So my friend “Tom” got an email from his supervisor at work saying, “I need your help.” He emailed back and said he’d be happy to help.
Then came an email saying she was in a meeting and needed him to do her a favor: Go to Walmart, buy 10 iTunes gift cards at $100 each, take photos of the cards showing the gift codes, and email her the photos.
It seemed reasonable to Tom. She would be going to a meeting at an event that weekend that could have included giving gifts to participants.
So he headed out to Walmart.
The clerk at Walmart said, “I’m sorry, I can’t sell you 10 iTunes gift cards. There’s a scam going around, and too many people are falling for it. I can only sell you two.”
Tom bought those two, and headed home to take photos of them. But he began to get suspicious.
He emailed the photos of the gift cards to his supervisor, but then also emailed her husband just to double check that indeed she was in a meeting and needed this favor. Her husband said, “It’s a scam.” The email address was similar to that of Tom’s supervisor, but was actually the scammer’s.
Fortunately, Walmart was able to cancel those two gift cards, and no money was lost.
Too many people I know are falling for scams. Here’s what to watch out for.
Urgently Need Money
The scam Tom fell for is in the “urgently need money” category. I sometimes receive emails from friends and colleagues saying they’re stranded in London or someplace and need me to help them out by wiring money. Ignore these, please, or at least double check the way Tom did.
The most common scam may be “phishing” emails: they appear to come from your internet provider or IT department or company that you do business with. Often the ones I receive say that my email account will be disabled unless I click the link and log in.
Never click the link and log in. If it appears to be from my bank or credit card company or other organization I do business with, instead of clicking the link in the email, I always simply open up my web browser and go directly to the website to log in. Sometimes it’s legitimate, other times it’s a scam.
You can also hover your cursor over a link in an email, and the associated URL will be revealed, helping you to see whether it’s legitimate.
This was the scam that led to the infamous hack of the Democratic National Committee email server during the 2016 election.
Dangerous Attachments and Links
I regularly receive emails with attachments from people I know but don’t expect to be sending me an attachment. Clicking on the attachment could install a virus on your computer. Never click on an attachment unless it’s something you’re expecting from someone you know well.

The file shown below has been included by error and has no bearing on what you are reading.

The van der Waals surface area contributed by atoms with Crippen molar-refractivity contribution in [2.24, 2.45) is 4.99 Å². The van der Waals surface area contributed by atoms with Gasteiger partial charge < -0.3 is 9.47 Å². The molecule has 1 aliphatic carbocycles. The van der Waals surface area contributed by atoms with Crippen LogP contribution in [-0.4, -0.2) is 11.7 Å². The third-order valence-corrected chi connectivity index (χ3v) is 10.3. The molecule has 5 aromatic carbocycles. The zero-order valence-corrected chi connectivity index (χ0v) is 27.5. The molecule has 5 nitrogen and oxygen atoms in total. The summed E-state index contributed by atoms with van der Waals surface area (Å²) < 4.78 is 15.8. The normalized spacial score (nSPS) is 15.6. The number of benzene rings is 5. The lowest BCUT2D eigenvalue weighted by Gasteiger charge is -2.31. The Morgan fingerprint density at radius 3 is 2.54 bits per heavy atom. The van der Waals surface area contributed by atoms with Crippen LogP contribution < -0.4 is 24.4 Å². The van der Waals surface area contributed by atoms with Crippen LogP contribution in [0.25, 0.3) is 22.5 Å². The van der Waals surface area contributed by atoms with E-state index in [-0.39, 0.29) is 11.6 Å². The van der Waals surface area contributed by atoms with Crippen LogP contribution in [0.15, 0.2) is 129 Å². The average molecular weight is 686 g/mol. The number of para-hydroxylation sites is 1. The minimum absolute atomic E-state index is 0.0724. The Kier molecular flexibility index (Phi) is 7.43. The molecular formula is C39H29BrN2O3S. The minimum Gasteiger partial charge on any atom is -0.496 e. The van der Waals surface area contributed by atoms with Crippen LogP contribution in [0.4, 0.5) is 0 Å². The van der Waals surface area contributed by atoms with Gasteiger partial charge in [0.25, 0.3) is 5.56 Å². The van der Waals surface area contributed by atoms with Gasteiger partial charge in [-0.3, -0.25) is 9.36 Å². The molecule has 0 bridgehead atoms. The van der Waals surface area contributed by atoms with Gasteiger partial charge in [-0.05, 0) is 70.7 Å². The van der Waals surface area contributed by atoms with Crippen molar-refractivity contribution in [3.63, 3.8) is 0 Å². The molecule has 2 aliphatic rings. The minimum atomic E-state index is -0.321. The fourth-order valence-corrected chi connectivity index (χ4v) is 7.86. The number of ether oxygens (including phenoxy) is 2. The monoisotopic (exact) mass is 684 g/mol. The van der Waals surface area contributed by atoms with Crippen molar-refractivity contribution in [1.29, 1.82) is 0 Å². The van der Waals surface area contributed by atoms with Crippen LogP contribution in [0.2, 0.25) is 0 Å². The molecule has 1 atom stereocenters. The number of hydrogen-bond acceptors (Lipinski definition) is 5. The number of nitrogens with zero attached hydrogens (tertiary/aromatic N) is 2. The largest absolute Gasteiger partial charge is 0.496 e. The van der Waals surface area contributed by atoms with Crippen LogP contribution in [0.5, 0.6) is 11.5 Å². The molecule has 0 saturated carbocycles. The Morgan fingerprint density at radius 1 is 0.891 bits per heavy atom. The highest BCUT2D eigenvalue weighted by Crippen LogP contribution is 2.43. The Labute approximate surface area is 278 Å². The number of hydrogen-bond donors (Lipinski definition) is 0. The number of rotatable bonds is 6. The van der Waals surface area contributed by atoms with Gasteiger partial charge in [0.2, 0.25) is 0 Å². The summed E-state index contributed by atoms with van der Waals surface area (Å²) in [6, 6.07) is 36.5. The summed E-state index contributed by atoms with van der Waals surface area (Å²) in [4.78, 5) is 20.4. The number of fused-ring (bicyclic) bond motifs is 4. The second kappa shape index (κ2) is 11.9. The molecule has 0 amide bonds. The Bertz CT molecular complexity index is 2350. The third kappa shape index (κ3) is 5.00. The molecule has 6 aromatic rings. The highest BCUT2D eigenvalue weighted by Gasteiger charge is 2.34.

In one case, I emailed my colleague back and said, “Don, is this really from you?” He replied, “Yes. Please open the attachment.” Still I held off. A week later I contacted him and asked about it. He said, “DO NOT click on that attachment! Someone got into my email.” In this case, it wasn’t phishing—the hacker had actually gotten into his account and replied to my email.
I also regularly receive emails from acquaintances, often from Yahoo addresses, that simply say something like “Click here” and then give a link. It’s a scam.
Bogus Virus Warning
Two people I know have fallen for this one. You go to a web page and get a message saying your computer has a virus. Call this number to have it removed.
My friend “Ray” got this. He couldn’t close the window, and couldn’t quit his browser. So he called the number, paid them $50, and gave them remote access to his computer. They likely installed malware on his computer.
Don’t call the number. Disconnect your computer from the internet, force your browser or your computer to quit, and then start up again.
Bogus Phone Call
Ray also fell for the scammer who calls you on the phone and says you have a virus on your computer that’s causing problems on the internet. He gave the scammer remote access to his computer, but during the process realized it was a scam. It took him a couple hours with tech support to clear the malware off his computer.
If you get such a call, hang up.
False Flash Warning
Some web pages give a message that you need to update the Flash video utility on your computer. Never click the link. Instead, go to Adobe’s website to check if there’s a more recent version to download.
Me? I myself almost got fooled by a scam. I’ll share that in a future column.
See column archives at JimKarpen.com.